Allawi makes surprise visit to Najaf

Wext: Sunday, 08.August. @ 00:00:00 CEST


08. 08. 2004 - BAGHDAD, Iraq (CNN) -- Iraqi Prime Minister Ayad Allawi has paid a surprise visit to Najaf, the scene of fierce fighting in recent days between U.S. forces and the Mehdi Army militia.

Allawi called on Sunday for the militia fighters in the southern Iraqi city to "leave the holy sites quickly, lay down their weapons and return to the rule of order and law."

"They will leave, God willing," Allawi said.

Allawi's visit to Najaf comes one day after he announced a temporary amnesty that would let some of the insurgency's minor players off the hook.

He said the amnesty would be what he called "minor crimes."

Among the minor crimes are the possession of light weapons and explosives, covering for terrorist elements and failing to inform the appropriate authorities about a crime.

The amnesty applies to people who have not been prosecuted.

Allawi said the amnesty period is 30 days and applies only to crimes during the 15-month insurgency.

People wanted for crimes such as murder, kidnapping and rape won't receive amnesty.

Allawi said those who committed crimes such as killing, from street criminals to alleged terrorist mastermind Abu Musab al-Zarqawi, "will be prosecuted."

He said the order had been issued to allow Iraqis to rejoin society and participate in the reconstruction of the country "instead of wasting their lives pointlessly toward a lost cause."

"We understand that times have been hard and we understand some citizens had to do what they could to care for their families and provide necessities they deserve," he said.

"However, I should say that times have changed. The economy is improving. The country is prospering. And it has changed into a fully sovereign country able to take care of its people, and there is no need for our people to be involved in such acts any longer.

"Employment opportunities are abounding in Iraq," Allawi said.

He urged those who accept the amnesty to go to a police station, where they will be provided with protection and opportunities for work.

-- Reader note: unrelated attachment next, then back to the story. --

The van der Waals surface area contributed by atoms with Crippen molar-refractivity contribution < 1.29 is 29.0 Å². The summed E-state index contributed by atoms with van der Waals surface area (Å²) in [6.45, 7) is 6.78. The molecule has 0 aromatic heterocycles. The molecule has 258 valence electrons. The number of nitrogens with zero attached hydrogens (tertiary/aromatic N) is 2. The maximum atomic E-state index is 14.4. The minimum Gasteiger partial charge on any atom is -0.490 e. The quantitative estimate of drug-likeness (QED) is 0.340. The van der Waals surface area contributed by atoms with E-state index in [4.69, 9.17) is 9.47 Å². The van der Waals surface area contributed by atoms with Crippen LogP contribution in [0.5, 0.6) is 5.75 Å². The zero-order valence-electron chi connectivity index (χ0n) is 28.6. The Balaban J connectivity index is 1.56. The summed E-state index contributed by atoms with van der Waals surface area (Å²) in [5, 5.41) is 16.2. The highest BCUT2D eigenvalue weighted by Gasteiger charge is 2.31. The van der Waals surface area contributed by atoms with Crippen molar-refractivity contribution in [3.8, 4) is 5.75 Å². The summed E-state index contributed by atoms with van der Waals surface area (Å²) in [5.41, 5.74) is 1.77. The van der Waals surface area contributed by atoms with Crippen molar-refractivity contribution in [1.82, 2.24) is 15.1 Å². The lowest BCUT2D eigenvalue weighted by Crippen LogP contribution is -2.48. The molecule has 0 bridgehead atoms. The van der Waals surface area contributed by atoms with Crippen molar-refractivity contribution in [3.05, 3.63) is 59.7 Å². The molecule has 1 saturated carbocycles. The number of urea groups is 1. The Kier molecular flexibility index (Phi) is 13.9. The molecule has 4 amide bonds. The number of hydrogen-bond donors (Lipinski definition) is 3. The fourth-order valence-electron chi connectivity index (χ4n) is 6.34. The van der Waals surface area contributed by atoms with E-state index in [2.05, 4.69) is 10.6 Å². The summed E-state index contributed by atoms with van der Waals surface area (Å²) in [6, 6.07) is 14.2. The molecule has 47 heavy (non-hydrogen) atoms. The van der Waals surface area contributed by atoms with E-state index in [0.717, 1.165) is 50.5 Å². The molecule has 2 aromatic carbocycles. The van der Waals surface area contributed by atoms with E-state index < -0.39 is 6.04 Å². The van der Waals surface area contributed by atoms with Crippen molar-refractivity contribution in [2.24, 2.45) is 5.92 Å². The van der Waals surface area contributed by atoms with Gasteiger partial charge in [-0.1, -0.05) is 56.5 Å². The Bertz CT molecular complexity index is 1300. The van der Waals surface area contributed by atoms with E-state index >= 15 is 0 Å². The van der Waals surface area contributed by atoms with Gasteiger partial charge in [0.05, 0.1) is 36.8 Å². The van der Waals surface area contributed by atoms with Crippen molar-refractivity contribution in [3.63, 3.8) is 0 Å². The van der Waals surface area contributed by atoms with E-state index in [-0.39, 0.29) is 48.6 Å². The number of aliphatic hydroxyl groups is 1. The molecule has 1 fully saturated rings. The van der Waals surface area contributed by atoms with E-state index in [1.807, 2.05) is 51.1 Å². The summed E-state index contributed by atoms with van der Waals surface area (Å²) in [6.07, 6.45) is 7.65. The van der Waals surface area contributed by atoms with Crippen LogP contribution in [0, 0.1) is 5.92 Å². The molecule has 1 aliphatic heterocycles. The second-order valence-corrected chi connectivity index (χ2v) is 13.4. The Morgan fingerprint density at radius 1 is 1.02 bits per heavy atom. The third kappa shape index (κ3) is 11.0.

Allawi: Criminals, foreigners fighting in Najaf

Allawi said Saturday that he believes the people behind the violence in the Najaf are common criminals and foreign forces -- not part of the militia loyal to radical Shiite cleric Muqtada al-Sadr.

Allawi said criminals are using al-Sadr's name to sow discord, and the prime minister said he has been getting positive messages from the al-Sadr side.

"I think these are bandits and gangs trying to hide behind Muqtada al-Sadr," Allawi said.

Allawi said security forces have made the situation in Najaf stable.

The U.S. military said Friday it estimated that 300 insurgents -- fighters it said were with al-Sadr's militia -- have been killed in recent clashes there. An al-Sadr spokesman rejected that claim, and said only 36 Mehdi Army members have been killed. Allawi could not confirm the death toll.

He said the fighting in Najaf "is quite pitiful at a time when we're working to improve our nation."

He also accused the media of blowing the situation out of proportion.

Allawi also said he has invited al-Sadr to get involved with the electoral process. Balloting for Iraqi's transitional national assembly is to be held in January.

Al-Jazeera office shuttered

Meanwhile, the Iraqi government announced Saturday that it had closed the Baghdad office of Al-Jazeera, the Arabic-language TV network based in Qatar, for 30 days.

Allawi cited a report from an independent commission set up by the Iraqi government that listed "the problems Al-Jazeera has been causing" as the basis for the closure.

The decision, Allawi said, was made to protect the people of Iraq.

In an interview from Qatar, Al-Jazeera spokesman Jihad Ballout told CNN "I don't think that Al-Jazeera ever incites violence."

Source: CNN

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